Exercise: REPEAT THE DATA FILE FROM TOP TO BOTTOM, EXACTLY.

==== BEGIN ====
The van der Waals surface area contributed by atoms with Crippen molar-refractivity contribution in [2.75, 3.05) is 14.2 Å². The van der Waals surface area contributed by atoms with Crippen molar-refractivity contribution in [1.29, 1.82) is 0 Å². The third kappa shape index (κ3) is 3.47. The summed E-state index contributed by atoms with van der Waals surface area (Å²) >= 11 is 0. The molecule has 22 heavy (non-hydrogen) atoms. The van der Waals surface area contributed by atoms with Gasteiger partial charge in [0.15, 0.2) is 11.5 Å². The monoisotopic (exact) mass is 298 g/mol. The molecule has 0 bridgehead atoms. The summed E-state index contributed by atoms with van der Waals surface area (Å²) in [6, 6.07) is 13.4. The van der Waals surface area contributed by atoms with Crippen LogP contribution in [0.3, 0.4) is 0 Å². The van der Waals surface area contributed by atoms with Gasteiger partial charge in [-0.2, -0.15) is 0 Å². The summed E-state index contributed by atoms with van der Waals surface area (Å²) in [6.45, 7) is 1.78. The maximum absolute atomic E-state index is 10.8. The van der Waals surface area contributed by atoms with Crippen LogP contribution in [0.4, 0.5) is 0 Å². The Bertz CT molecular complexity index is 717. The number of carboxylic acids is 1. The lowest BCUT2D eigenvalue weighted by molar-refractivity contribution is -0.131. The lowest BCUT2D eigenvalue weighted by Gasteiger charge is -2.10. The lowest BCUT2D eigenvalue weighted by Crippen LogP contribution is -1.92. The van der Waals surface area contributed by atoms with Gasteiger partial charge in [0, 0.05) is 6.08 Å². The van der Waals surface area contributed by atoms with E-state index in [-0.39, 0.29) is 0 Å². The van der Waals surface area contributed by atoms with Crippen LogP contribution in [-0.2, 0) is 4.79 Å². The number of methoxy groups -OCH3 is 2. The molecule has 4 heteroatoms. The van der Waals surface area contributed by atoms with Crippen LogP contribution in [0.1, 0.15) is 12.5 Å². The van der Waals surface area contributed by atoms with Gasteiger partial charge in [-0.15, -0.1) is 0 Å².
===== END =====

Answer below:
The van der Waals surface area contributed by atoms with Crippen molar-refractivity contribution in [2.75, 3.05) is 14.2 Å². The van der Waals surface area contributed by atoms with Crippen molar-refractivity contribution in [1.29, 1.82) is 0 Å². The third kappa shape index (κ3) is 3.47. The summed E-state index contributed by atoms with van der Waals surface area (Å²) >= 11 is 0. The molecule has 22 heavy (non-hydrogen) atoms. The van der Waals surface area contributed by atoms with Gasteiger partial charge in [0.15, 0.2) is 11.5 Å². The monoisotopic (exact) mass is 298 g/mol. The molecule has 0 bridgehead atoms. The summed E-state index contributed by atoms with van der Waals surface area (Å²) in [6, 6.07) is 13.4. The van der Waals surface area contributed by atoms with Crippen LogP contribution in [0.3, 0.4) is 0 Å². The van der Waals surface area contributed by atoms with Gasteiger partial charge in [-0.2, -0.15) is 0 Å². The summed E-state index contributed by atoms with van der Waals surface area (Å²) in [6.45, 7) is 1.78. The maximum absolute atomic E-state index is 10.8. The van der Waals surface area contributed by atoms with Crippen LogP contribution in [0.4, 0.5) is 0 Å². The Bertz CT molecular complexity index is 717. The number of carboxylic acids is 1. The lowest BCUT2D eigenvalue weighted by molar-refractivity contribution is -0.131. The lowest BCUT2D eigenvalue weighted by Gasteiger charge is -2.10. The lowest BCUT2D eigenvalue weighted by Crippen LogP contribution is -1.92. The van der Waals surface area contributed by atoms with Gasteiger partial charge in [0, 0.05) is 6.08 Å². The van der Waals surface area contributed by atoms with E-state index in [-0.39, 0.29) is 0 Å². The van der Waals surface area contributed by atoms with Crippen LogP contribution in [-0.2, 0) is 4.79 Å². The number of methoxy groups -OCH3 is 2. The molecule has 4 heteroatoms. The van der Waals surface area contributed by atoms with Crippen LogP contribution in [0.1, 0.15) is 12.5 Å². The van der Waals surface area contributed by atoms with Gasteiger partial charge in [-0.15, -0.1) is 0 Å².